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Today’s Medicaid Managed Care Council included an update on PCCM given the expansion to New Haven and Hartford January 1st. It was noted that there has been great interest among providers with 122 signed up in New Haven and 47 in Hartford so far and more applications expected. Unfortunately, DSS has refused to remove the unnecessary and intimidating Freedom of Information requirements on providers in PCCM (but not on those enrolled in the HMO panels) or to devote any resources to marketing PCCM. This is in contrast to considerable approved expenditures of taxpayer dollars by HMOs for marketing. But DSS confirmed press reports that they will now be prohibiting the HMOs from spending HUSKY dollars on marketing going forward. They were not specific about how that would be enforced or what the penalties will be. We also reported concerns about the PCCM evaluation planned for this summer, which is premature given the very low enrollment, and using Mercer as the evaluator given their significant business with managed care plans and whether this constitutes a conflict of interest. However, it was noted that many providers are excited about the medical home model encouraged by other payers and are interested in participating in PCCM to support practice transformation.
Enrollment data found, not surprisingly, that the numbers of HUSKY B and Charter Oak members who are not renewing in the programs and Charter Oak members not paying their premiums are up sharply. ACS is surveying those members to find out why. DSS talked about their plans to increase Charter Oak premiums significantly starting February 1st. The rates will increase 72% for people at the lowest income levels compared to 15% for the highest income members because DSS has chosen to rate by income bands. There was a great deal of discussion about opportunities for millions in federal funding that DSS is missing by not applying due to staff shortages. However, it was noted that DPH is partnering with nonprofits and others to ensure that they take advantage of every opportunity and that providers have been doing more with fewer resources for many years.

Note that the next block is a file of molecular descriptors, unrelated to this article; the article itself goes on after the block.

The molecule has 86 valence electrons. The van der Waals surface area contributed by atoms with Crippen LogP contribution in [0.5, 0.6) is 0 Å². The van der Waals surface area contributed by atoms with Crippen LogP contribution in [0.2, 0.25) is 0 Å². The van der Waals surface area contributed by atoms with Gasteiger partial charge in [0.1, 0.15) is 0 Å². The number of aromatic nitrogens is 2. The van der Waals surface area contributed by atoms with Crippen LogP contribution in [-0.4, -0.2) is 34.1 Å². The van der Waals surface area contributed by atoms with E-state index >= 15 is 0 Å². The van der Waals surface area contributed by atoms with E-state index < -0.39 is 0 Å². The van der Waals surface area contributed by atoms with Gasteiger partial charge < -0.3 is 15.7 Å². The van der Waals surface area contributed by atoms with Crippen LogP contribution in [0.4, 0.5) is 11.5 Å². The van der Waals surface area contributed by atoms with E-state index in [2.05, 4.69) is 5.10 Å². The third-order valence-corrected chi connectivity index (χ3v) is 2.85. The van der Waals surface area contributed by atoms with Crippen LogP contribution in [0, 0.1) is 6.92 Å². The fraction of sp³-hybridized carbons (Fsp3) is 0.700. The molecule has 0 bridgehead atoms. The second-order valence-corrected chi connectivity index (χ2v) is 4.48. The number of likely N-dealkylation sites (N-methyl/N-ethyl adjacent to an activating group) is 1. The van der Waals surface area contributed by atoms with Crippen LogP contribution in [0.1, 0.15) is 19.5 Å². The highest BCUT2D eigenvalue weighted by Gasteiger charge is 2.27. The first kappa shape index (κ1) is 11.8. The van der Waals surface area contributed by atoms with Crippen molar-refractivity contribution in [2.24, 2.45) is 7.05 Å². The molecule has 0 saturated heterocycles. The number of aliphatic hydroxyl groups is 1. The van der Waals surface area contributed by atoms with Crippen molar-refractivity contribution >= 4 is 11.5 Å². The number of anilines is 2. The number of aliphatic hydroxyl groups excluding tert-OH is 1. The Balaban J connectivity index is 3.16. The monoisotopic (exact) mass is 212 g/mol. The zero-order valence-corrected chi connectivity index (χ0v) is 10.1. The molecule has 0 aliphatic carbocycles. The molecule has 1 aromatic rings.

DSS described their response to the court decision prohibiting coverage denials to legal immigrants. During the meeting, it was announced that the judge denied DSS’ request for a stay of the order. DSS has only been reversing disenrollments on a case-by-case basis and not accepting new applications, possibly in violation of the court order. A Danbury Hospital representative noted that they have a patient currently in chemotherapy who was disenrolled, had to shift to Charter Oak and is struggling with the costs and will very likely hit the annual limit. They were not informed that they could appeal to DSS for a review to restore the patient’s Medicaid coverage.
Ellen Andrews